We’re happy to support clubs when they are contributing excellence to our events. We have borrowed bales from clubs in the past, and we reimburse them for the wear-and-tear we incur. Another example of this is the Chicago Bow Hunters cooking lunch for ITAA events. Having reliable and tasty food available saves a lot schedule stress during an event. The ITAA would be satisfied with CBH keeping all of the donations. However, CBH reimburses its cost of supplies, and then donates the rest to the ITAA.
If your club would like to make a similar contribution to ITAA events, we’re happy to consider proposals.
Awards are always a compromise between quality and cost. The true award is the performance and the result – the payoff of a lot of hard work. The trinket we hand out is merely a reminder. Our goals are to have awards that are unique to the ITAA and can only come from our events, but that are also pragmatic and won’t bankrupt an event. Awards can easily be one of the largest costs of a tournament.
For the 2019 All-Ages Indoor State Championship, awards were earned in 97 categories, plus 2nd, 3rd, and duplicates for out-of-state situations. With awards for so many categories, it’s impractical to make one giant lovely trophy. We chose to have a custom medal made, and we’ve been using that for our podium awards when possible. There are some efficiencies in that type of award, and it meets the goals pretty well. Those medals cost around $6 each and can be flexibly combined and displayed in creative ways.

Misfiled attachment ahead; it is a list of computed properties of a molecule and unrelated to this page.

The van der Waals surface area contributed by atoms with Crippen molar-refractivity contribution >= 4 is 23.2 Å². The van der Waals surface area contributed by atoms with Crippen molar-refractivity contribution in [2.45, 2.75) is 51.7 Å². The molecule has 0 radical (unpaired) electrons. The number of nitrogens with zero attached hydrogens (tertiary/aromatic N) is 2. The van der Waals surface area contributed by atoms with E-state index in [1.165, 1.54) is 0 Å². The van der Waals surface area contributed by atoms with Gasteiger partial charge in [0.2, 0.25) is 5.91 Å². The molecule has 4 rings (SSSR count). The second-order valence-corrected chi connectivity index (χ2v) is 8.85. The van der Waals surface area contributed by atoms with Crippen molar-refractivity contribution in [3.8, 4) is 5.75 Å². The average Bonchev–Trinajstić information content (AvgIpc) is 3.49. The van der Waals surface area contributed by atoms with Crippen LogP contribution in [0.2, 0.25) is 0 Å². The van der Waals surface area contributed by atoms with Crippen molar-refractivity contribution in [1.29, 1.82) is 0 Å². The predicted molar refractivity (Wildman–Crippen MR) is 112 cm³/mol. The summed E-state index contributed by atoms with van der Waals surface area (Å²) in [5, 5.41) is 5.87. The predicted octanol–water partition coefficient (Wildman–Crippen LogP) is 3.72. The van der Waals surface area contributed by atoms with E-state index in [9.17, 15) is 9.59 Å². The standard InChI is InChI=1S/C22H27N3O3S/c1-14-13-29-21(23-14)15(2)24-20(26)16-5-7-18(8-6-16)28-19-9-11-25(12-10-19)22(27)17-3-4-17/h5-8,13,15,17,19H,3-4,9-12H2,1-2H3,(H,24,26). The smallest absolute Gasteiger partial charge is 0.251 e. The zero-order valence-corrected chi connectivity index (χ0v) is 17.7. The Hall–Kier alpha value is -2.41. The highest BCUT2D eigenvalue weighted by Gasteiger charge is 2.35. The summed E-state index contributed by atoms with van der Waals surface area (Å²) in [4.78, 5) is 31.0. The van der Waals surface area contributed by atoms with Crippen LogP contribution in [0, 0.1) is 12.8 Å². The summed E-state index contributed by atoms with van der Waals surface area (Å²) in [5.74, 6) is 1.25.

With the medals being the baseline awards, that leaves us free to add on special awards for special occasions – high score awards, elimination round champions, special tournaments, etc.
As with any organization, you can spend faster than you can gain. A “misc expenses” category is always something to keep an eye on. This category includes improvements like the PA system, wind flags, safety marking signs, repairs to bales and target stands, and other items that are important to the tournament.